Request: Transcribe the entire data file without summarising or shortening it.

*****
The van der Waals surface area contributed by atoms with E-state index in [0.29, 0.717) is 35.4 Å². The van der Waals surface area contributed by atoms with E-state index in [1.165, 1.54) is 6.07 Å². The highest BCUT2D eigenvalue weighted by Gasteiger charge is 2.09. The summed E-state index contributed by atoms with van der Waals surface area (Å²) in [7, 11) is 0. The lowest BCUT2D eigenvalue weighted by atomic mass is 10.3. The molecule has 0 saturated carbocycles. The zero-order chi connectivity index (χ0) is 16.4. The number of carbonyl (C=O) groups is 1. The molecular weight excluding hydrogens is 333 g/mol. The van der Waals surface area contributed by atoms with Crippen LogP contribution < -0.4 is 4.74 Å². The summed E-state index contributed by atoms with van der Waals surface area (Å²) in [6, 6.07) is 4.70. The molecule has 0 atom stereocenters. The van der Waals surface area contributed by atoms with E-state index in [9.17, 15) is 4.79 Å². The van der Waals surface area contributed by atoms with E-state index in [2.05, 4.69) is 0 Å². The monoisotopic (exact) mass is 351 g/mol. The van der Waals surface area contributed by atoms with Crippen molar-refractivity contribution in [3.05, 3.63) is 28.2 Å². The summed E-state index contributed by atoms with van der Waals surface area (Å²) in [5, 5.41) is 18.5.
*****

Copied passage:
The van der Waals surface area contributed by atoms with E-state index in [0.29, 0.717) is 35.4 Å². The van der Waals surface area contributed by atoms with E-state index in [1.165, 1.54) is 6.07 Å². The highest BCUT2D eigenvalue weighted by Gasteiger charge is 2.09. The summed E-state index contributed by atoms with van der Waals surface area (Å²) in [7, 11) is 0. The lowest BCUT2D eigenvalue weighted by atomic mass is 10.3. The molecule has 0 saturated carbocycles. The zero-order chi connectivity index (χ0) is 16.4. The number of carbonyl (C=O) groups is 1. The molecular weight excluding hydrogens is 333 g/mol. The van der Waals surface area contributed by atoms with Crippen LogP contribution < -0.4 is 4.74 Å². The summed E-state index contributed by atoms with van der Waals surface area (Å²) in [6, 6.07) is 4.70. The molecule has 0 atom stereocenters. The van der Waals surface area contributed by atoms with E-state index in [9.17, 15) is 4.79 Å². The van der Waals surface area contributed by atoms with E-state index in [2.05, 4.69) is 0 Å². The monoisotopic (exact) mass is 351 g/mol. The van der Waals surface area contributed by atoms with Crippen molar-refractivity contribution in [3.05, 3.63) is 28.2 Å². The summed E-state index contributed by atoms with van der Waals surface area (Å²) in [5, 5.41) is 18.5.